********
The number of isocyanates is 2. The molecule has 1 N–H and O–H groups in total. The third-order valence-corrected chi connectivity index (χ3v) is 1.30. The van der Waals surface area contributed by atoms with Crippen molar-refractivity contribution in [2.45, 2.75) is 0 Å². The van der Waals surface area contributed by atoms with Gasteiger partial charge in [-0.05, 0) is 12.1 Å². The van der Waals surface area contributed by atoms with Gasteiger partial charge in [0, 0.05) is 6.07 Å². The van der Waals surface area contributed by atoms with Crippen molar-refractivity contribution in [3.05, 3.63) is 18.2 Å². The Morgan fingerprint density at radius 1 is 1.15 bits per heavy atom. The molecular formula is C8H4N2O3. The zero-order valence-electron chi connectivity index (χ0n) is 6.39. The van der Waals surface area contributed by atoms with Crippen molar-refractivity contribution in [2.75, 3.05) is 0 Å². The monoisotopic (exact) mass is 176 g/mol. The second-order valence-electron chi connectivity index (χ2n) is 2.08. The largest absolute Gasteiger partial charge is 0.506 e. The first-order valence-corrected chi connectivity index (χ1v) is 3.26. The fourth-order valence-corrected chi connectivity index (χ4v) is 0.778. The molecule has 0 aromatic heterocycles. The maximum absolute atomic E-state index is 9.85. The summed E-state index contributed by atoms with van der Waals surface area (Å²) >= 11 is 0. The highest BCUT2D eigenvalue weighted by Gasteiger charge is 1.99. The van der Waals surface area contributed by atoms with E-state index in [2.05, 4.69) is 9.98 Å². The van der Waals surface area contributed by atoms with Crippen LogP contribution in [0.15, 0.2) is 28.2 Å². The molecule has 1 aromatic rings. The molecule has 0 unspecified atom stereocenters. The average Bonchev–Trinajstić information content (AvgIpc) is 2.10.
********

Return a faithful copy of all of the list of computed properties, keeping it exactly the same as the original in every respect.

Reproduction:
The number of isocyanates is 2. The molecule has 1 N–H and O–H groups in total. The third-order valence-corrected chi connectivity index (χ3v) is 1.30. The van der Waals surface area contributed by atoms with Crippen molar-refractivity contribution in [2.45, 2.75) is 0 Å². The van der Waals surface area contributed by atoms with Gasteiger partial charge in [-0.05, 0) is 12.1 Å². The van der Waals surface area contributed by atoms with Gasteiger partial charge in [0, 0.05) is 6.07 Å². The van der Waals surface area contributed by atoms with Crippen molar-refractivity contribution in [3.05, 3.63) is 18.2 Å². The Morgan fingerprint density at radius 1 is 1.15 bits per heavy atom. The molecular formula is C8H4N2O3. The zero-order valence-electron chi connectivity index (χ0n) is 6.39. The van der Waals surface area contributed by atoms with Crippen molar-refractivity contribution in [2.75, 3.05) is 0 Å². The monoisotopic (exact) mass is 176 g/mol. The second-order valence-electron chi connectivity index (χ2n) is 2.08. The largest absolute Gasteiger partial charge is 0.506 e. The first-order valence-corrected chi connectivity index (χ1v) is 3.26. The fourth-order valence-corrected chi connectivity index (χ4v) is 0.778. The molecule has 0 aromatic heterocycles. The maximum absolute atomic E-state index is 9.85. The summed E-state index contributed by atoms with van der Waals surface area (Å²) >= 11 is 0. The highest BCUT2D eigenvalue weighted by Gasteiger charge is 1.99. The van der Waals surface area contributed by atoms with E-state index in [2.05, 4.69) is 9.98 Å². The van der Waals surface area contributed by atoms with Crippen LogP contribution in [0.15, 0.2) is 28.2 Å². The molecule has 1 aromatic rings. The molecule has 0 unspecified atom stereocenters. The average Bonchev–Trinajstić information content (AvgIpc) is 2.10.